Partial lockdown in the Netherlands is set to last three weeks. Restaurants, bars and essential shops must by 8 pm and non-essential stores and other services by 6 pm. A second night of protests took place in The Hague at the weekend. There were protests in Belgium with police firing tear gas and water cannon at crowds, while an estimated 40,000 people took to the streets of Vienna to protest.
A nationwide partial lockdown commences in Austria on Monday. Austria upped the ante and has imposed a full national Covid-19 lockdown starting on Monday. It comes days after the government decided to lockdown only the unvaccinated. It is extended to a full national lockdown for up to 20 days. Additionally, everyone must get vaccinated by 1 February 2022, Chancellor Alexander Schallenberg said. Austria has record infections and one of the lowest vaccination rates in Western Europe. People are asked to work from home, and on-essential stores will close.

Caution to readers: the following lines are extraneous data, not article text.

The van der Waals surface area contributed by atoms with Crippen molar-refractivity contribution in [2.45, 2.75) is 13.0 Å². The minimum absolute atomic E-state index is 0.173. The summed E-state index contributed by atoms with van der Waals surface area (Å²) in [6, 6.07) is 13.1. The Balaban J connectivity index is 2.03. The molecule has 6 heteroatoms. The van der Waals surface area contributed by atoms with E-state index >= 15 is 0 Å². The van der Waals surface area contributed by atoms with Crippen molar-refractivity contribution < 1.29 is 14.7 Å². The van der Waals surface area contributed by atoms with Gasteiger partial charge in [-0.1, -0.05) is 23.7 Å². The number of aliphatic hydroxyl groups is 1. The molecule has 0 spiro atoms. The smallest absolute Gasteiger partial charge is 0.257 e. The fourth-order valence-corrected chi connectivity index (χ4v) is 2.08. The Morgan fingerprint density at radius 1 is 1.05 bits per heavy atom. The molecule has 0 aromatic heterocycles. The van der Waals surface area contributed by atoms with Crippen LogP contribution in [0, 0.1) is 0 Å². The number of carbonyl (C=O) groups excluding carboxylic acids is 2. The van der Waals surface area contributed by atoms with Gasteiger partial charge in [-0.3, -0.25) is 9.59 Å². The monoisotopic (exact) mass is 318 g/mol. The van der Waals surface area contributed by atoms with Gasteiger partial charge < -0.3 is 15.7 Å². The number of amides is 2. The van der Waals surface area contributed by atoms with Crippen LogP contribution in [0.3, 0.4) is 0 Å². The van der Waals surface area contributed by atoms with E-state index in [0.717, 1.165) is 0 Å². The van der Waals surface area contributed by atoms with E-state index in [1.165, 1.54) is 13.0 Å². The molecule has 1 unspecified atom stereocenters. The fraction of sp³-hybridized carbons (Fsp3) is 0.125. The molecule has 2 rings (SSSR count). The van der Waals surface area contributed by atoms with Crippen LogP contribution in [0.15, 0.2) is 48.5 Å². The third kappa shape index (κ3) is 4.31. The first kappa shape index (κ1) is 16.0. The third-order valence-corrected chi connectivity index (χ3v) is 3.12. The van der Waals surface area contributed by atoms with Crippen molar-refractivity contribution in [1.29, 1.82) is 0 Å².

CHRISTMAS MARKETS SCRAPPED IN GERMANY . German states Bavaria and Saxony are cancelling all Christmas markets due to of surging Covid infections. “The situation is very, very serious and difficult,” Bavaria Premier Markus Soder said. Restrictions will amount to a ‘de facto lockdown ‘for unvaccinated people. He also called for mandatory vaccinations. The state of Saxony also announced public restrictions to start Monday the closure of Christmas markets. It includes one of Germany’s largest festive markets in Dresden. Link: https://www.travelmole.com/news/destination/christmas-markets-scrapped-in-germany/
CROATIA, ITALY, SWITZERLAND, IRELAND, GUADELOUPE